Also none of us here would have a file named My bank of america password is.... but every single one of us knows someone who would do that. And who do they come to when they have problems? Hmmm?
 

popatim

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skit75
How are you still allowed to post here?
Because he makes valid points which do not twitch the ban hammer like some of your comments do.

I feel the same way JD does. There's no way the tv was discounted to make up for its spying and neither is my cellphone mind you. If they want to know my habits, pay me for them. If they want me to scan and bag my own groceries, gimme a discount. For the shelf price I can have a cashier do it and not have the headaches associated from the stupid self-service stations.

When you find out google made ten thousand dollars from serving you targeted ads gathered from their services that watch you, dont you think you deserve a piece of that for using their services to begin with?
 

lunix

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@JD88
If you don't get why it's wrong to snoop on your customers without their knowledge, and why it's wrong to not give a f*** when found out, or the fact that this is the environment we live in now...
If you don't get why what the NSA is doing is a disaster waiting to happen...

Then yes, you should go watch TV on your LG and not worry about anything. Don't watch the History Channel, though, you may end up making the connection. Don't do that to yourself, man, they love ya just the way you are.
 

Darkk

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Some of you are missing the point. Privacy is slowing eroding everyday if we don't stand up and do something about it the corporations and government will know every time you flushed the toilet. They are getting into our business without compensation is where I draw the line.

Want to know about me then ask nicely otherwise stay out of my way and out of my business.

 

Achoo22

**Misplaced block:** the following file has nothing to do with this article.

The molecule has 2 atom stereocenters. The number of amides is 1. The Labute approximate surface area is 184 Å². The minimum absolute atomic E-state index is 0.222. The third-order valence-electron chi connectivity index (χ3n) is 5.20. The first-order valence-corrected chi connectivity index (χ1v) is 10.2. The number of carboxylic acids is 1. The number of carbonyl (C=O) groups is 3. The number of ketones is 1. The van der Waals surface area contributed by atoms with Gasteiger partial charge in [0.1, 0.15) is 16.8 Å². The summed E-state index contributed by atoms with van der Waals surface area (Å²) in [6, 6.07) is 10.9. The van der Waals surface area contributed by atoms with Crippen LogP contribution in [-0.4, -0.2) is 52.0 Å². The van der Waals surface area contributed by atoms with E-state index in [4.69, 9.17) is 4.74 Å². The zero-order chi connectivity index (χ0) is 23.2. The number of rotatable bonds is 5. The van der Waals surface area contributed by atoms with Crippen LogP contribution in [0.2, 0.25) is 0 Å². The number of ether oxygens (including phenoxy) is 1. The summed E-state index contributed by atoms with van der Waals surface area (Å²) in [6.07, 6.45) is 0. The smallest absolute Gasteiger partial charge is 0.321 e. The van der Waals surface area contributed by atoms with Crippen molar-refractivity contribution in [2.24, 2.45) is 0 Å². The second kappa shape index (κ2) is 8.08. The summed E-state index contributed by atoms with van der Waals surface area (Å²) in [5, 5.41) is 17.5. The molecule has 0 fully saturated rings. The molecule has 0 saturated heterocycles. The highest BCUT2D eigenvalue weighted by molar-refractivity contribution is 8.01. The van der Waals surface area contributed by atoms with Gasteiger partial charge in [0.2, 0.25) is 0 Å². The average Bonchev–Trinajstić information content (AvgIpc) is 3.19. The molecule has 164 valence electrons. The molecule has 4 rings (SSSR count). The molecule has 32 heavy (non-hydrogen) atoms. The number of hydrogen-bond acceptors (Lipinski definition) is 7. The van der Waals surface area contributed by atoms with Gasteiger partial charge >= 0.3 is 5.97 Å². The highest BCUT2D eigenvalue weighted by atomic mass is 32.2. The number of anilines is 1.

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I'm truly relieved to see so many right-minded folks posting their displeasure on this matter. It's a failing of our society that ethics haven't caught up to technology, and a failing of our government that law hasn't either. Any device that performs actions that aren't central to its advertised purpose should be both unpopular and illegal. In this case, we intended to buy a television viewing device and not a personalized advertising device. The value and usefulness of the leaked information aren't the issue; the issue is that all personal information should be disseminated only on a need-to-know basis, and LG most certainly doesn't need to know the data they are collecting in order to provide the functionality that consumers expect from the device.
 

banana joe

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Say hello to the Big Brother! He's here! He's everywhere!
I don't know what's worst, the fact that they continuously and indiscriminately spy on us, or the fact that we let them like it was normal. We are so astute we actually willingly give them all our personal information... Facebook, anyone? Rings a bell?
 

Aegean BM

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Some have posted that a filename today may hurt you decades later when you decide to become a CEO, elected official, or similar VIP. I agree, although the scenario need not be so grandiose. Two years from now you may apply for a job and get turned down because the hiring company uses a background checking company that pays for info from info aggregators of whom one source was LG. To make it worse, no one will tell you it was a file in 2013 called Midgets.Gone.Wild.Daytona.mp4. It'll be the usual benign "Sorry, we choose another candidate."

To make it even worse, it wasn't even your file. Your friend brought over a thumb drive to share some TED talks together. You never saw the damaging file. And for the coup de gras, if you had, you would seen your friend's family reunion, complete with cute toddlers in the kiddie pool, throwing sand at the camera, putting sand down the diaper, and of course eating sand.

Please understand that there need not be a conspiracy to take away your freedom or hurt you. Bad things happen because the info collectors never intended to hurt you and you have nothing to hide, so both parties assume nothing bad will happen. What's all the hoopla if you've nothing criminal to hide? Bad things can happen as an un-intended side effect from normal business and government actions.
 

skit75

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@popatim
That wasn't me asking why he is allowed to post here. That was JD88's message that I quoted. Scroll up Moderator ^^
 

S Brideau